Ethnic and Gender Differences in Mental Health Utilization: the Case of Muslim Jordanian and Moroccan Jewish Israeli Out-Patient Psychiatric Patients Academic Article uri icon

abstract

  • A sample of 148 (87 Jordanian [61 male, 26 female] and 61 Israeli [26 male, 35 female]) was selected from a psychiatric clinic in Ashdod Israel and Zarka Jordan, using convenience sampling methodology over a 12 month period in late 1997 and early 1998. A revised Hopkins Symptom Checklist: A Self-Report Symptom Inventory (HSCL) was translated into Arabic and Hebrew and distributed to subjects; additional questions explored demographic characteristics, forms of received treatment, patient perceptions of treatment efficacy, patient use of traditional healers, and patient explanation of etiology. Data revealed that there were differences in dimensions between the 2 groups based on nationality and gender. More Jordanians than Israelis expected medications as the main treatment, and unlike Israelis, no Jordanian patients received individual psycho therapy. Israeiis expected medications, advice, directions, and instructions from psychiatrists. Both ethnic groups consulted a wide array of traditional healers, although precise types of healers varied according to gender and ethnicity. Israeli subjects gave more diverse explanations of mental health etiologies: physical, family, divorce, economic, unernploynlent; whereas Jordanians tended to emphasize divine and spiritual sources. implications for psychiatric practice are discussed.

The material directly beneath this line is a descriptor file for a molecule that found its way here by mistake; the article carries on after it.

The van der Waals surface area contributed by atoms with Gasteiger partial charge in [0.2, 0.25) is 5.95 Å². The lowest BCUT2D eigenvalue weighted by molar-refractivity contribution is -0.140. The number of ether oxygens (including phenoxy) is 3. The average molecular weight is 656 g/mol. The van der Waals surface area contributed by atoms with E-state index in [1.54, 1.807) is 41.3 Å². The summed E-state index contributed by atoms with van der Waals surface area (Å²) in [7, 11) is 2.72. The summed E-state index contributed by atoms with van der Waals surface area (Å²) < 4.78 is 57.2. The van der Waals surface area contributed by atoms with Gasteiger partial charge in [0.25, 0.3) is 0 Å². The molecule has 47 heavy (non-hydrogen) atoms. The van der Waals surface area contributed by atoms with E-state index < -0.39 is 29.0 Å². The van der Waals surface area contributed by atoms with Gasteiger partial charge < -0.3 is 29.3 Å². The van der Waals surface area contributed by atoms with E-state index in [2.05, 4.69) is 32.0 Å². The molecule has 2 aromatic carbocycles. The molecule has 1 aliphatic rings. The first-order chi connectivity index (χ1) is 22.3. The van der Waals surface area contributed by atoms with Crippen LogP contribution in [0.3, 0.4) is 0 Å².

publication date

  • January 1, 2001